In the past, I've labeled my specimens rather inconsistently, the labels changing over the years as I've experimented with what works best for me and learned more about the proper format. Some sites say that a specimen must have two labels, and other sites say you only need a second one if you want, and some say the two labels must be the same size, while others say the second one can be smaller. Adding to the confusion, some sources instruct you to label the information starting with the date, then the specific location (such as geographic coordinates), then give the county, state, and country, while others, including most museums that I see, start with the country, state, and county, then give the coordinates and date. To further complicate matters, there are many ways to cite geographic coordinates. Should you use latitude/longitude? If so, in which format: decimal degrees, degrees decimal minutes or degrees minutes seconds? Or should you use PLSS (township/range/section) if you only collect in the USA? I explained some of these issues in a past blog post about mapping butterfly records. The most universal method is to use lat/long coordinates as they are easily calculated for any location in the world, rather than other coordinate systems that use different projections depending on the country or region. I will discuss the formats of lat/long coordinates below, after my instructions on creating labels.
After comparing several websites and studying how my peers and many museums label their specimens, I've come up with a "standard" format that I plan to use for all my specimens.
Font, label size, and printing
Font size - 4 to 6 pt, usually 4, which is what I now use.
Primary label - usually between 3/4" and 1" long by 1/4" to 1/2" wide, and contains all the location data and the date collected. Can also include other information as needed.
Secondary label - usually the same size or smaller than the primary label, and contains any extra information not on the primary label. I usually keep this extra information (such as weather, time of day, butterfly behavior, flowers it was on, etc.) in a database rather than making extra labels.
Paper - use an acid-free light card stock (BioQuip sells this).
Ink - print labels with a laser printer, not inkjet, as printer ink will bleed or fade over time. If hand-writing the labels, use an ink that will resist fading and bleeding, such as these from BioQuip.
Location data - the primary label should start with the Country and/or State/Province, and the County/District (for example: WA: Cowlitz Co. or CANADA: BC: Vancouver Island). Specific location information should be included on additional rows, as described below.
Name & Determination - one label should have the species name and who determined it (made the identification). I put this on my secondary label.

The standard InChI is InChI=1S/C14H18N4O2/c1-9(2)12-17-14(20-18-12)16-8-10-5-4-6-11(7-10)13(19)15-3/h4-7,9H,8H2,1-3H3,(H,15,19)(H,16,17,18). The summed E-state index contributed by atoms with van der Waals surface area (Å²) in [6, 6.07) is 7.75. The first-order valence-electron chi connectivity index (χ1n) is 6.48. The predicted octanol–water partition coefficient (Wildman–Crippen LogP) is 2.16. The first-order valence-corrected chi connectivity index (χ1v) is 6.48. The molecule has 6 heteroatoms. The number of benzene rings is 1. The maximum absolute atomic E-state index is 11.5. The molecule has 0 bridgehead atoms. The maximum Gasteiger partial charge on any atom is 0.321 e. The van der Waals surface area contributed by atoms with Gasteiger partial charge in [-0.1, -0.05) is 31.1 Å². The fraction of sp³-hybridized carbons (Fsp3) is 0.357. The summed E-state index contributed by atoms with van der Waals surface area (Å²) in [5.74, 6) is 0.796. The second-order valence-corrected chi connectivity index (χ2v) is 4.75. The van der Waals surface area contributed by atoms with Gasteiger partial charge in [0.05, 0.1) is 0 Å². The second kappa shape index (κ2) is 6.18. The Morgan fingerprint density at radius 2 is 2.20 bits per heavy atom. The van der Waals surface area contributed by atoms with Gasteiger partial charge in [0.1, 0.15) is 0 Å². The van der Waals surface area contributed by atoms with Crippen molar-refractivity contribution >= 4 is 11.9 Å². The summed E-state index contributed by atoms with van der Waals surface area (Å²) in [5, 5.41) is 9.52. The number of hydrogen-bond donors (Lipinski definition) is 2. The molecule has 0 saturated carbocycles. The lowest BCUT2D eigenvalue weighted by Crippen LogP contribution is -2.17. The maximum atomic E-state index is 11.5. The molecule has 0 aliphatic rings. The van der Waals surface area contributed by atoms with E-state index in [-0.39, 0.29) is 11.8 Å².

Creating labels in Microsoft Excel
I have found that the easiest way to create labels is with Excel. Most of my labels are approximately 5/16" by 15/16", although some are slightly over 1" if the location information is longer. In Excel, this means that most of my labels are in columns with a width of 10.86 (81 pixels), and rows with a height of 6.00 (8 pixels), with an extra row between each label that is 1.50 (2 pixels) high for spacing (see image below). Although it looks like the text is overflowing the cell size, if you view the spreadsheet in Print Preview mode or print a sample page, you can see that it actually fits and is not cut off. Also make sure that the text is not too close to the label in the next column, or it will be difficult to cut them out without cutting off some of the text.
Depending on the location information I wish to include, my labels are either 4 or 5 rows. Using labels of this size and 1/2" margins on the paper, you can fit 8 labels across and either 25 (5-row labels), 29 (4-row labels) or 38 (3-row labels) down to fill a standard 8.5x11" sheet of paper.
Once you print the labels, trim off the excess paper around the edge. I always save these blank strips and cut them into pieces to use for hand-written labels, waste not want not! After the edges are trimmed, use a paper cutter to cut the labels into strips either by column or row, then use scissors to cut each label from the strip.
Row 1 contains the state, county, and date collected. I also print labels without dates for locations that I frequently collect in, so that I can write in the date by hand later, and not have to print and cut out labels every time I collect butterflies. When typing the date, I simply add several spaces after the county name to make the date approximately even with the right side of the label, adjusting the number of spaces depending on the county name length, and checking it on the Print Preview screen to make sure the date isn't too far to the right.